May 28, 2020
By Julie Gould
In a recent research letter published online in JAMA Network Open, a team of researchers observed rates of naloxone availability in rural Georgia pharmacies.
“This cross-sectional study evaluated the availability of naloxone, pharmacists’ awareness of the standing order, and the cost of the drug from chain and independent pharmacies in legislatively designated rural counties in Georgia 52 months after the standing order was signed into law,” explained lead study authors Jenn Nguyen, PhD, assistant professor, Mercer University College of Pharmacy, and colleagues.
To better understand the findings of the research and clinical implications, Pharmacy Learning Network spoke with Dr Nguyen.
Please introduce yourself, including your name, title, and affiliation. Please feel free to include details about your research background, too.
I earned my PhD in Public Health from the University of Florida College of Public Health and Health Professions with postdoctoral training at the University of Florida College of Pharmacy and the National Cancer Institute. My research interests include behavioral science, public health promotion, and pharmacy practice.
What existing data led you and your co-investigators to conduct this research?
The alarmingly high rates of opioid abuse, misuse, and opioid-related deaths nationally and locally concerned our team. We learned that in response to these high mortality rates, all states have removed some legal barriers to increase access.
Please briefly describe your study and its findings. Were any of the outcomes particularly surprising?
Even though legislative barriers were removed, it does not mandate access. We were interested whether or not naloxone was accessible in communities, especially vulnerable communities. We employed a secret shopper methodology and called all pharmacies located in legislatively designated rural counties in the state of Georgia (n=374). We were able to reach 364 pharmacies (97.3% response rate). Approximately 55% (n=199) of the pharmacies claimed to have the medication in stock. When asked if a prescription is required to obtain naloxone, only 47% (n=122) correctly stated that a prescription was not necessary. This result was surprising to us because it suggests that misinformation and supply chain were two of the biggest barriers that rural communities face in accessing naloxone.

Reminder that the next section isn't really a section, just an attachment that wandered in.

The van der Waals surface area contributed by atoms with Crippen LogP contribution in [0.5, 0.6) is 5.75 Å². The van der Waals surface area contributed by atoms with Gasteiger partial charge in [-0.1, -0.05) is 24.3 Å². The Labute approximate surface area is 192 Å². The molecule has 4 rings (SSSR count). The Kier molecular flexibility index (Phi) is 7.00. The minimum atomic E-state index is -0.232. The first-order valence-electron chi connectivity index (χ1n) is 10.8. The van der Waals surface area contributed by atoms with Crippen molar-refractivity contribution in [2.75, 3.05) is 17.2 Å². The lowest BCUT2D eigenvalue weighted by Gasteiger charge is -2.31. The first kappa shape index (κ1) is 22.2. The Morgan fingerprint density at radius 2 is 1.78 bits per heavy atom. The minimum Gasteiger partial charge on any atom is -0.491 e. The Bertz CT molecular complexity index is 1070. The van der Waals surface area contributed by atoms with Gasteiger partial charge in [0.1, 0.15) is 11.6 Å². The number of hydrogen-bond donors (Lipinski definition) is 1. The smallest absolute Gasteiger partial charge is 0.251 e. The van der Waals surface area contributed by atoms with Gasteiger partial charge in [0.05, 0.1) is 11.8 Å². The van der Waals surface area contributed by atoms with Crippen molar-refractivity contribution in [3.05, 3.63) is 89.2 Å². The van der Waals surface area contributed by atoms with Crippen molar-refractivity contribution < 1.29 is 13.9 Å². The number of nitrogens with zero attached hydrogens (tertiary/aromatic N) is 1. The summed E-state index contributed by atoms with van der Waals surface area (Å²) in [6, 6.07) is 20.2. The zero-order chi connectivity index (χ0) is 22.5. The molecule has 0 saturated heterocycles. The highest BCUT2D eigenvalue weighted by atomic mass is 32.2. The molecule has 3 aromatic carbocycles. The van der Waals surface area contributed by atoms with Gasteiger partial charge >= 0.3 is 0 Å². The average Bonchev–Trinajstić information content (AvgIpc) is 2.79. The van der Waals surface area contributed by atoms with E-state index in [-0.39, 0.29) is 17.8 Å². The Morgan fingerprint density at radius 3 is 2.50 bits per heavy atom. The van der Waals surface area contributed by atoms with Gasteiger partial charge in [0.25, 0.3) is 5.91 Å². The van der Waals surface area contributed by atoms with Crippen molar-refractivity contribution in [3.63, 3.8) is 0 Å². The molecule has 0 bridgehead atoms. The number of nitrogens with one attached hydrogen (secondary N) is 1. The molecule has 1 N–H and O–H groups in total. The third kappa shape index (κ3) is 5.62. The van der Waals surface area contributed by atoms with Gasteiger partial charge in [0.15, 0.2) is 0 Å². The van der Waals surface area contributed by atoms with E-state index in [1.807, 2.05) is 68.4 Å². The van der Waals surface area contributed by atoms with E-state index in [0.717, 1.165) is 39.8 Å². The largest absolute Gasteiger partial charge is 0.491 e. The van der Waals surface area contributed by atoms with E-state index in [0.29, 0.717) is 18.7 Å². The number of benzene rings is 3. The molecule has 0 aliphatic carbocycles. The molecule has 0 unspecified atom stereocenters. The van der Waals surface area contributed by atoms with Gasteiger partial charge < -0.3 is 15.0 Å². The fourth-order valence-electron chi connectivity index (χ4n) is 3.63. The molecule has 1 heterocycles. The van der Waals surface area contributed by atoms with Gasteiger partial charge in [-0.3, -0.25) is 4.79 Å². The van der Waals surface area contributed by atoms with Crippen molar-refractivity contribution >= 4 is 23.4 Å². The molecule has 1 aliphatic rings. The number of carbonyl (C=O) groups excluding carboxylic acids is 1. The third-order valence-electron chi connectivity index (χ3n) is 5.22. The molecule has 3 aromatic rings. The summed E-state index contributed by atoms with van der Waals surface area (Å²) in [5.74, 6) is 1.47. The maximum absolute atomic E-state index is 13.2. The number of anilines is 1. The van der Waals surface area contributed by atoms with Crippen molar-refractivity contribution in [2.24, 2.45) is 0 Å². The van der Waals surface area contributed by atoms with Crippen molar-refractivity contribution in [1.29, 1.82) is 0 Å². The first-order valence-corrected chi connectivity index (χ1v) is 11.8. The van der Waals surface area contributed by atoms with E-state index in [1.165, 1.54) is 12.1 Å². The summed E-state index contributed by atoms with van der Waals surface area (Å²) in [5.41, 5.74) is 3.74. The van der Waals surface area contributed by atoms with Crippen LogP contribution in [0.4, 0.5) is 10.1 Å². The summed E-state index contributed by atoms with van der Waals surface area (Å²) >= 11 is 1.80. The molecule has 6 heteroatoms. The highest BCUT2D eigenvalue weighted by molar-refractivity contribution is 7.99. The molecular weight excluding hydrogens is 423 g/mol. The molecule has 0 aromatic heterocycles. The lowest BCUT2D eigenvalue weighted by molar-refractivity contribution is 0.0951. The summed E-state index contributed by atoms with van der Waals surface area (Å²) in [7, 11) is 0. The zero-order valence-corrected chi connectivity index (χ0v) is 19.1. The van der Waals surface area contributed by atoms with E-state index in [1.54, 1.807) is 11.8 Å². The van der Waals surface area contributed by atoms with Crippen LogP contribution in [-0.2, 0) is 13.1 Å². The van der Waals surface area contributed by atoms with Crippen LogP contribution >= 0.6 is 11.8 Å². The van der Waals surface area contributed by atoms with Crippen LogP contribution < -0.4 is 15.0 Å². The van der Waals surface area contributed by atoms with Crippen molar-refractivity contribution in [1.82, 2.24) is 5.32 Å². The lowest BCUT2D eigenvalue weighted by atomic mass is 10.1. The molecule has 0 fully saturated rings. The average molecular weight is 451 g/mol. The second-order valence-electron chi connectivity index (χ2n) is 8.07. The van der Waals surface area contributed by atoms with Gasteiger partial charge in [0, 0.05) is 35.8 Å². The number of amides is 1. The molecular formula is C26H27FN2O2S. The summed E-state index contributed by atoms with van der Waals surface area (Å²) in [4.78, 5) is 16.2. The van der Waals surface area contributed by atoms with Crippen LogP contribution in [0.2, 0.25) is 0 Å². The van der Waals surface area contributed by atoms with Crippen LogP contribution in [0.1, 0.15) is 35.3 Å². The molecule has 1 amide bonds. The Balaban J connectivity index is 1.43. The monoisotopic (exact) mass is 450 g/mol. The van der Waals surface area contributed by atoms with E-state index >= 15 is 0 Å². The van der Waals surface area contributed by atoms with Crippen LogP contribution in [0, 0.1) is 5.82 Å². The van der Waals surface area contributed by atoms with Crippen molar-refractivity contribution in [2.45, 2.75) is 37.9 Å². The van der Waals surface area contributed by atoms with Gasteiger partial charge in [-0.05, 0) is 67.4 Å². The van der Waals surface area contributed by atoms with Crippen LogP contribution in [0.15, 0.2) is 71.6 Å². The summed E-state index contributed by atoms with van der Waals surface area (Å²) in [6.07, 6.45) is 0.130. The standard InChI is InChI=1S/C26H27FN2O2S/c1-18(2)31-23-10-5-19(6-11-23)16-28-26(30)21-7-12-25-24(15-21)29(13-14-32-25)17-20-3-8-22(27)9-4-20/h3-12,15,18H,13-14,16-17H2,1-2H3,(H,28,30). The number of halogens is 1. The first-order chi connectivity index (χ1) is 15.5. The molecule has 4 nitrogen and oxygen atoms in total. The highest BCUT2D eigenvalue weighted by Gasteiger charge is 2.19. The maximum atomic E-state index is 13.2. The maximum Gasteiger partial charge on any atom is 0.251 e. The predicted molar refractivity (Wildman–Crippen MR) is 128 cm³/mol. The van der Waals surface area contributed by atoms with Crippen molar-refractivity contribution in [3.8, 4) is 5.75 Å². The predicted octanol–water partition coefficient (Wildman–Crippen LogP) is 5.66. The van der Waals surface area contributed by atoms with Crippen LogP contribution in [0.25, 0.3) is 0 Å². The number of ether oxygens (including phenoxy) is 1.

What are the possible real-world applications of these findings in clinical practice?
There are two big implications with regards to this finding. The first is that further education and training are necessary to ensure proper translation and execution of this particular mandate addressing a public health issue. The second is that the pharmacy, and pharmacists, serve as information and resource portals for their community. Even if their pharmacy did not stock naloxone, they can provide their patients with high-quality care. In this case, the pharmacist could refer the patient to another pharmacy and address any concerns regarding access.
Do you and your co-investigators intend to expand upon this research?
Yes, we do intend to expand upon this research. We are currently exploring ways to effectively address the misinformation, encourage pharmacies to have the drug in stock, and disseminate the information as widespread as possible in these rural communities.
Is there anything else pertaining to your research and findings that you would like to add?
While policy changes have addressed some barriers, more efforts are necessary to ensure unrestricted access to this potentially life-saving drug, especially in vulnerable communities. Every health professional can play a vital role in lowering the alarming rates of opioid-related mortality of this public health crisis.
Nguyen JL, Gilbert LR, Beasley L, et al. Availability of Naloxone at Rural Georgia Pharmacies, 2019. JAMA Netw Open. 2020;3(2):e1921227. Published 2020 Feb 5. doi:10.1001/jamanetworkopen.2019.21227